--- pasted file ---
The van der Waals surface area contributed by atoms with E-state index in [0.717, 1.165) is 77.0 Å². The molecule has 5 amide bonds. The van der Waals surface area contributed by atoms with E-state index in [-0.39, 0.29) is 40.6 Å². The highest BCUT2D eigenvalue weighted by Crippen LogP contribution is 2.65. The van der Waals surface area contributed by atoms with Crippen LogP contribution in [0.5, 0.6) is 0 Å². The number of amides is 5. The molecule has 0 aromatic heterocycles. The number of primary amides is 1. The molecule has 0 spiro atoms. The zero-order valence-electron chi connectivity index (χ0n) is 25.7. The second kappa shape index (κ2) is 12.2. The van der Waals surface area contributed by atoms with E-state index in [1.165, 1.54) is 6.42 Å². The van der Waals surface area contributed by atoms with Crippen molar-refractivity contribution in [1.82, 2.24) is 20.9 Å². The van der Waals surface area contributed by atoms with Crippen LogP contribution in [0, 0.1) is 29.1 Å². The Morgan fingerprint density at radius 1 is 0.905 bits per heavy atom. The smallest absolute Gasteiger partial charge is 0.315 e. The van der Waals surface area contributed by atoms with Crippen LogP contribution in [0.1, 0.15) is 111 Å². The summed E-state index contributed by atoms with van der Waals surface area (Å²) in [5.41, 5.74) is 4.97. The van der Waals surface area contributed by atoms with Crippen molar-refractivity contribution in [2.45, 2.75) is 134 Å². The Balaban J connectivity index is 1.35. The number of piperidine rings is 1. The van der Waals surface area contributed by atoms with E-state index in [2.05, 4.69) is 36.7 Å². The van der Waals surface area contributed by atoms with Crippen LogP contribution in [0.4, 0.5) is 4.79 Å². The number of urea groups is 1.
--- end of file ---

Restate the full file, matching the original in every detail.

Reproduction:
The van der Waals surface area contributed by atoms with E-state index in [0.717, 1.165) is 77.0 Å². The molecule has 5 amide bonds. The van der Waals surface area contributed by atoms with E-state index in [-0.39, 0.29) is 40.6 Å². The highest BCUT2D eigenvalue weighted by Crippen LogP contribution is 2.65. The van der Waals surface area contributed by atoms with Crippen LogP contribution in [0.5, 0.6) is 0 Å². The number of amides is 5. The molecule has 0 aromatic heterocycles. The number of primary amides is 1. The molecule has 0 spiro atoms. The zero-order valence-electron chi connectivity index (χ0n) is 25.7. The second kappa shape index (κ2) is 12.2. The van der Waals surface area contributed by atoms with E-state index in [1.165, 1.54) is 6.42 Å². The van der Waals surface area contributed by atoms with Crippen molar-refractivity contribution in [1.82, 2.24) is 20.9 Å². The van der Waals surface area contributed by atoms with Crippen LogP contribution in [0, 0.1) is 29.1 Å². The Morgan fingerprint density at radius 1 is 0.905 bits per heavy atom. The smallest absolute Gasteiger partial charge is 0.315 e. The van der Waals surface area contributed by atoms with Crippen LogP contribution in [0.1, 0.15) is 111 Å². The summed E-state index contributed by atoms with van der Waals surface area (Å²) in [5.41, 5.74) is 4.97. The van der Waals surface area contributed by atoms with Crippen molar-refractivity contribution in [2.45, 2.75) is 134 Å². The Balaban J connectivity index is 1.35. The number of piperidine rings is 1. The van der Waals surface area contributed by atoms with E-state index in [2.05, 4.69) is 36.7 Å². The van der Waals surface area contributed by atoms with Crippen LogP contribution in [0.4, 0.5) is 4.79 Å². The number of urea groups is 1.